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Ten-year trends in stroke admissions and outcomes in Canada

  • Noreen Kamal (a1), M. Patrice Lindsay (a2), Robert Côté (a3), Jiming Fang (a4), Moira K. Kapral (a5) and Michael D. Hill (a1) (a6)...



We analyzed a 10-year stroke administrative dataset to examine trends in admissions, mortality, and discharge destination in Canada.


We conducted an analysis of hospital administrative data from April 1st 2003 to March 31st 2013 from the Canadian Institute of Health Information’s Discharge Abstract Database. Ten-year trends for population-based age- and sex-standardized admission rates were calculated. We reviewed 10-year trends in absolute stroke admissions for differences between provinces and age groups. Stroke 30-day in-hospital mortality rates were calculated and adjusted for sex, age, stroke type and comorbidities. We documented changes in discharge location for ischemic and hemorrhagic stroke patients discharged from acute care.


The rate of hospital admissions has declined from 140.2 to 117.5 (per 100,000 people). The number of absolute stroke admissions within provinces increased in Alberta and British Columbia (21.7% and 16.2% respectively). The proportion of stroke patients aged 40-69 years old increased by 4.8% (p<0.0001) over the 10 years, whereas the proportion aged over 70 decreased by 4.9% (p<0.0001). Risk-adjusted 30-day in-hospital mortality decreased from: 18.5% to 14.9% for all strokes; 15.2% to 12.1% for ischemic strokes; 35.6% to 29.7% for intracerebral hemorrhage; and 25.1% to 18.0% for subarachnoid hemorrhage. The absolute increase in patients requiring inpatient and outpatient support increased by 4% (p<0.0001).


The rate of admissions for stroke is decreasing but there is an increase in stroke admissions for younger patients. In-hospital mortality is decreasing; fewer patients are going directly home without services and more are requiring support services.

Tendances décennales des hospitalisations et des résultats concernant les accidents vasculaires cérébraux au Canada. Contexte: Nous avons analysé les données administratives décennales des hospitalisations, de la mortalité et de la destination au moment du congé hospitalier des patients atteints d’accidents vasculaires cérébraux (AVC) au Canada. Méthode: Nous avons analysé les données administratives hospitalières du 1er avril 2003 au 31 mars 2013 contenues dans la base de données de l’Institut canadien d’information sur la santé. Nous avons calculé les tendances décennales pour les taux d’admission selon la population, standardisés pour l’âge et le sexe. Nous avons revu les tendances des taux d’hospitalisation pour AVC pour détecter des différences entre les provinces et les groupes d’âges. Les taux de mortalité hospitalière due à l’AVC dans les 30 premiers jours ont été calculés et ajustés pour le sexe, l’âge, le type d’AVC et les comorbidités. Nous avons documenté les changements dans la destination au congé hospitalier pour les patients atteints d’un AVC ischémique et d’un AVC hémorragique. Résultats: Le taux d’hospitalisation a diminué, passant de 140,2 à 117,5 (par 100,000 habitants). Le nombre absolu d’hospitalisations pour AVC dans chaque province a augmenté en Alberta et en Colombie Britannique (21,7% et 16,2% respectivement). La proportion de patients de 40 à 69 ans atteints d’un AVC a augmenté de 4,8% (p<0,0001) au cours de ces 10 ans alors que la proportion de ceux de plus de 70 ans a diminué de 4,9% (p<0,0001). La mortalité hospitalière dans les 30 jours de l’admission, ajustée pour le risque, a diminuée de 18,5% à 14,9% pour tous les AVC ; de 15,2% à 12,1% pour les AVC ischémiques; de 35,6% à 29,7% pour les hémorragies intracérébrales et de 25,1% à 18,0% pour les hémorragies sous-arachnoïdiennes. L’augmentation absolue du nombre de patients nécessitant un soutien hospitalier et extrahospitalier a augmenté de 4% (p<0,0001). Conclusion: Le taux d’hospitalisation pour AVC est en décroissance, mais il y a une augmentation des admissions pour un AVC de patients plus jeunes. La mortalité hospitalière diminue; moins de patients retournent directement à leur domicile sans services d’appoint et un plus grand nombre de patients a besoin de tels services.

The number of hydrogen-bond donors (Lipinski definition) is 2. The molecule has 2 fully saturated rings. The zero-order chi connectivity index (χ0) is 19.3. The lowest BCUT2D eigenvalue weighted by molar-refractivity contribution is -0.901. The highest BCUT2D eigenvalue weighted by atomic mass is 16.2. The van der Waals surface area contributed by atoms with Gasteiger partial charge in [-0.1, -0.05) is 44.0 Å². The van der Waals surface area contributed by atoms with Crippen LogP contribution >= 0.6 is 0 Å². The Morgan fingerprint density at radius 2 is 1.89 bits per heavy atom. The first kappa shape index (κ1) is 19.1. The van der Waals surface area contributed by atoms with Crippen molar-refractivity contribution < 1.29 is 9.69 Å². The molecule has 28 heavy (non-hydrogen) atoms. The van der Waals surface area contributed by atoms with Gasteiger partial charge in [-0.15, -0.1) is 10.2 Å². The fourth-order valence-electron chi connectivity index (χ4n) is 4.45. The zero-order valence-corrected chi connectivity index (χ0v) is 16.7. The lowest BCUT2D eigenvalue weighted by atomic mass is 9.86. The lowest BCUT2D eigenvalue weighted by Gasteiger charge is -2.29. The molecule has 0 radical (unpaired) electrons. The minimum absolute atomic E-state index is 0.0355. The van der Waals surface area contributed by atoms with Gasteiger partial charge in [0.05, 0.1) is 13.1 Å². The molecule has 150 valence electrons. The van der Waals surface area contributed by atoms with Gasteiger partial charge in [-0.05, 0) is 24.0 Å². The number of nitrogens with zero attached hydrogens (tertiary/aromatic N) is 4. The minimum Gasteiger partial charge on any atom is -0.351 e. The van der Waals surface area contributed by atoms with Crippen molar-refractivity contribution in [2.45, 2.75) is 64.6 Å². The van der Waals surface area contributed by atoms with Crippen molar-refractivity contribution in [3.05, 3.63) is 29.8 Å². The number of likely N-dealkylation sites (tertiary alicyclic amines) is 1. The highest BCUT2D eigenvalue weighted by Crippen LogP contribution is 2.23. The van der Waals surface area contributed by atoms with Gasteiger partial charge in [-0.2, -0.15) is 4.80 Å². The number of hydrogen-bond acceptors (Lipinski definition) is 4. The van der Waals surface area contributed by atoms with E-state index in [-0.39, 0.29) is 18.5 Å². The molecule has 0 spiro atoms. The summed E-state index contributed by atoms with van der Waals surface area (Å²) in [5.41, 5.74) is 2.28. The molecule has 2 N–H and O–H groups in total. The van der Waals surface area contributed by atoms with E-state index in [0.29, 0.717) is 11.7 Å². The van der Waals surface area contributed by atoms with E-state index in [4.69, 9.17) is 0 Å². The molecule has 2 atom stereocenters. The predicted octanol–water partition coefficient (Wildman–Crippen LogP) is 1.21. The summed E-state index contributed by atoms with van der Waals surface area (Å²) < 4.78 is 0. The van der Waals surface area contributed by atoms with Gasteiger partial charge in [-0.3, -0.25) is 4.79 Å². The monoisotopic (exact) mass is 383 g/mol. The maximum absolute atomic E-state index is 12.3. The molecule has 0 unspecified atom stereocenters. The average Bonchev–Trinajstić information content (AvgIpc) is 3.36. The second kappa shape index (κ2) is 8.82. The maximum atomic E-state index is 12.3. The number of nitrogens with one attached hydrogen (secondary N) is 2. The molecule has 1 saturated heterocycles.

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Corresponding author

Correspondence to: Noreen Kamal, Department of Clinical Neurosciences, Cumming School of Medicine, University of Calgary, Foothills Hospital, Room 1242 A,1403 29th Street NW, Calgary, Alberta, T2N 2T9, Canada. Email:


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Ten-year trends in stroke admissions and outcomes in Canada

  • Noreen Kamal (a1), M. Patrice Lindsay (a2), Robert Côté (a3), Jiming Fang (a4), Moira K. Kapral (a5) and Michael D. Hill (a1) (a6)...


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